There have been several different devices included in shoulder pain pump lawsuits, some of which include:
Manufacturers have an obligation to produce safe and reliable products that are marketed for their intended use. When a manufacturer misleadingly markets a medical device, it can be held liable for its negligence.
If you or someone you love has experienced severe pain and discomfort after receiving a shoulder pain pump following arthroscopic surgery, you may be entitled to file a shoulder pain pump lawsuit. Contact our shoulder pain pump attorneys in Cincinnati as soon as possible to discuss your legal options.
Although pain pumps are commonly used to manage and administer anesthesia and pain medication in patients after arthroscopic surgery, the devices have never been officially approved for this type of treatment.
In 1998, pain pump manufacturer McKinley Medical sought approval from the U.S. Food and Drug Administration (FDA) to label its pain pumps safe for joint insertion. However, the FDA denied the company’s request when it deemed this method to be unsafe.
Nevertheless, pain pump manufacturers continued to market these devices as safe to implant patients after arthroscopic surgery.
In November 2009, the FDA reiterated its stance when it issued a safety alert to patients and the medical community clarifying the link between joint infusions of local anesthetics by pain pumps and PAGCL.
The FDA’s alert noted 35 reports from patients who developed PAGCL after receiving the medical device following arthroscopic surgery between 2006 and 2008. The patients reportedly received shoulder pain pumps to administer anesthesia and manage pain-relieving medication, such as:
However, the FDA clarified in its safety alert that the approved drug labels for local anesthetics do not include authorization to use continuous intra-articular postoperative infusions or infusion devices, including pain pumps.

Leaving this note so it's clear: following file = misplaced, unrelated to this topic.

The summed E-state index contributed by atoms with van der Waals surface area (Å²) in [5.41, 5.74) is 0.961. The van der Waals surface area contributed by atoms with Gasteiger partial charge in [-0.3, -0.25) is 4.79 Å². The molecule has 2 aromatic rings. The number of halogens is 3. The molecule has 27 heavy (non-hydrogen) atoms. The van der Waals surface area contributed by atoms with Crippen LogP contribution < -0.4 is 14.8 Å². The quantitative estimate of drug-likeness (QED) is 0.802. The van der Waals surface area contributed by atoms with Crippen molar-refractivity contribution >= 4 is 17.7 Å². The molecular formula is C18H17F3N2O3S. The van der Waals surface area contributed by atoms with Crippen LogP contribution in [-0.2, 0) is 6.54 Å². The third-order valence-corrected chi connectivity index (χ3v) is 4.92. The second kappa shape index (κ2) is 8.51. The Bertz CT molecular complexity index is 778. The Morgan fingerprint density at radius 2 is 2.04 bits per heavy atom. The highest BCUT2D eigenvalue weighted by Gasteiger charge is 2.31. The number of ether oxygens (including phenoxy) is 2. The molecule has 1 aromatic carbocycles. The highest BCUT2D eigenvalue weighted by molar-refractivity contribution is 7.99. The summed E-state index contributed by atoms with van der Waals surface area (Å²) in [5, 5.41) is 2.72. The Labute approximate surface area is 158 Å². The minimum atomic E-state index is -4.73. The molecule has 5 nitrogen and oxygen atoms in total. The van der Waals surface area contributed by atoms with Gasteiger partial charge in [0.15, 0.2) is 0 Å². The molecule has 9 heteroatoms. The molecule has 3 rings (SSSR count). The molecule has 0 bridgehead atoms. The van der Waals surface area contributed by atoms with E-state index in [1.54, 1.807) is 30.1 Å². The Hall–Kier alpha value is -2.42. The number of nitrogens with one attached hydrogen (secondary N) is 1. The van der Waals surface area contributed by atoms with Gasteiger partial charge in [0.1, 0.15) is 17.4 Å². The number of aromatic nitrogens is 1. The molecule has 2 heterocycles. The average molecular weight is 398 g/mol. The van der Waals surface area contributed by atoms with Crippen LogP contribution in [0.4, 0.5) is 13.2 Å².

In the safety alert, the FDA states that it had only approved pain pumps to be used to treat soft tissue around the shoulder, not directly to the joint itself. The FDA claimed that it has never approved anesthetics to be administered through a joint infusion device, including pain pumps.
Nevertheless, pain pump manufacturers have repeatedly marketed these devices as safe for postarthroscopic surgery use.
PAGCL is a painful and debilitating condition that can have a serious effect on a person’s quality of life. Often, patients who develop PAGCL after receiving a shoulder pain pump are left suffering immobility in the affected arm and require expensive corrected surgery to fix the condition.
If you developed PAGCL after undergoing shoulder surgery, you may be entitled to file a shoulder pain pump lawsuit to recover compensation for:
Do not hesitate to contact our defective medical device attorneys as soon as possible to discuss your legal options. Our Cincinnati lawyers will thoroughly review the circumstances behind your surgery and shoulder pain to find out if a shoulder pain pump was used on you after arthroscopic surgery.
If you believe your shoulder pain resulted from a pain pump implanted after shoulder surgery, you may be entitled to legal action and compensation.
At O’Connor, Acciani & Levy, our Cincinnati shoulder pain pump lawyers are dedicated to helping victims of defective medical devices obtain the justice and compensation they deserve. We will conduct a full investigation of your claim to find out if your pain and suffering was caused by pain pump-related PAGCL.
Do not hesitate to contact us to schedule a free, no obligation consultation to find out if you are entitled to file a shoulder pain pump lawsuit. Our attorneys only work on a contingency fee basis, which means we do not charge clients upfront legal fees. The only time we require payment is if we recover compensation for your claim.